Kenya Commemorates 25th Anniversary of U.S. Embassy Bombing, Calls for Compensation

Kenya Commemorates 25th Anniversary Of U.s. Embassy Bombing, Calls For Compensation

Wednesday August 9, 2023

In Nairobi, the capital of Kenya, the nation observed the 25th anniversary of the devastating bombing of the U.S. Embassy, demanding compensation from the U.S. government. The Chairperson of the Senate Ad Hoc Committee, Agnes Kavindu, emphasized that the majority of the victims were innocent Kenyans and stressed that the compensation for these victims has been unjustly delayed for too long.

Back on August 7, 1998, a horrific terrorist attack targeted the U.S. embassy in Nairobi, claiming 213 lives and leaving more than 5,000 people injured. Kavindu mentioned that her committee, comprised of nine members, is planning a trip to the United States in September. Their objective is to meet with U.S. Senate members and request amendments to the legislation that currently excludes compensation for Kenyan victims of terrorist attacks aimed at Americans.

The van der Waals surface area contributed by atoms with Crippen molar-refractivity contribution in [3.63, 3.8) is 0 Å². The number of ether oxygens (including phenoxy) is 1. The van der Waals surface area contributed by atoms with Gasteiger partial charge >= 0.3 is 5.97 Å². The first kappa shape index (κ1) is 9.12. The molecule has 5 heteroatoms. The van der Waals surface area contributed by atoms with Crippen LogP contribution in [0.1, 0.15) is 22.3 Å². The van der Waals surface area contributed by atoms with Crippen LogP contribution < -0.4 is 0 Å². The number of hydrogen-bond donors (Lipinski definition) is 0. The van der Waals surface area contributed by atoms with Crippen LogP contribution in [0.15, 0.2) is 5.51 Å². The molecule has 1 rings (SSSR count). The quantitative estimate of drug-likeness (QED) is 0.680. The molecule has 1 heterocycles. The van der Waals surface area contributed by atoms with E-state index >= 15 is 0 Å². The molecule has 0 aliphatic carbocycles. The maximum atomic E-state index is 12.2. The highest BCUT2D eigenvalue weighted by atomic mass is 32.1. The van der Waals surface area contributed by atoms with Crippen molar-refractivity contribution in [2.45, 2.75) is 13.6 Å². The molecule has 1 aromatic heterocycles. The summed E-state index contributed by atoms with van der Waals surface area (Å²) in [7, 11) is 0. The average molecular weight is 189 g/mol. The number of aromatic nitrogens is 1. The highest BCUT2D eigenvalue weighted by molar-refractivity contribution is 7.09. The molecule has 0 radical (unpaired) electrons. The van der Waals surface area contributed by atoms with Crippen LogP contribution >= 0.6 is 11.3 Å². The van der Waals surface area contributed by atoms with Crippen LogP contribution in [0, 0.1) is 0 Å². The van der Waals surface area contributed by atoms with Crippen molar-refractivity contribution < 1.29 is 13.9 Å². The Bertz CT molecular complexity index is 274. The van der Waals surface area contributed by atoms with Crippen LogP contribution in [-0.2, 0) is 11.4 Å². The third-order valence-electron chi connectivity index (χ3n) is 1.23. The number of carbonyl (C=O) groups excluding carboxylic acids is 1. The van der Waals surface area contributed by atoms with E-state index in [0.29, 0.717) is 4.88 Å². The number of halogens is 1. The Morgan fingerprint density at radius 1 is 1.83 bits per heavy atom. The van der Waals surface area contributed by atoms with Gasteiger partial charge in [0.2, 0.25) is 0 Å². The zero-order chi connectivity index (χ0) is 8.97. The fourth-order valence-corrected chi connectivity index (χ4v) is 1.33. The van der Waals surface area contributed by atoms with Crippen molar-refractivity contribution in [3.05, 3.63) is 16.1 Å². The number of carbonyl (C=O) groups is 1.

Caroline Muthoka, an international convener of the Consortium of the Aug. 7, 1998 Victims Association, described the commemoration as a means to garner support for compensation. The event included lighting candles and laying flowers on the former site of the U.S. embassy building.

Furthermore, Muthoka emphasized that the U.S. government has only compensated American citizens, employees, and third-party contractors affected by the bombing. On August 7, 1998, simultaneous truck bomb explosions orchestrated by an al-Qaida affiliated terror group targeted the U.S. embassies in Nairobi, Kenya and Dar es Salaam, Tanzania. These attacks claimed the lives of over 224 individuals (213 in Kenya and 11 in Tanzania) and left more than 5,000 others injured.

The United States government attributed the attacks to Osama bin Laden, the former leader of al-Qaida, who was killed by U.S. forces in 2011.

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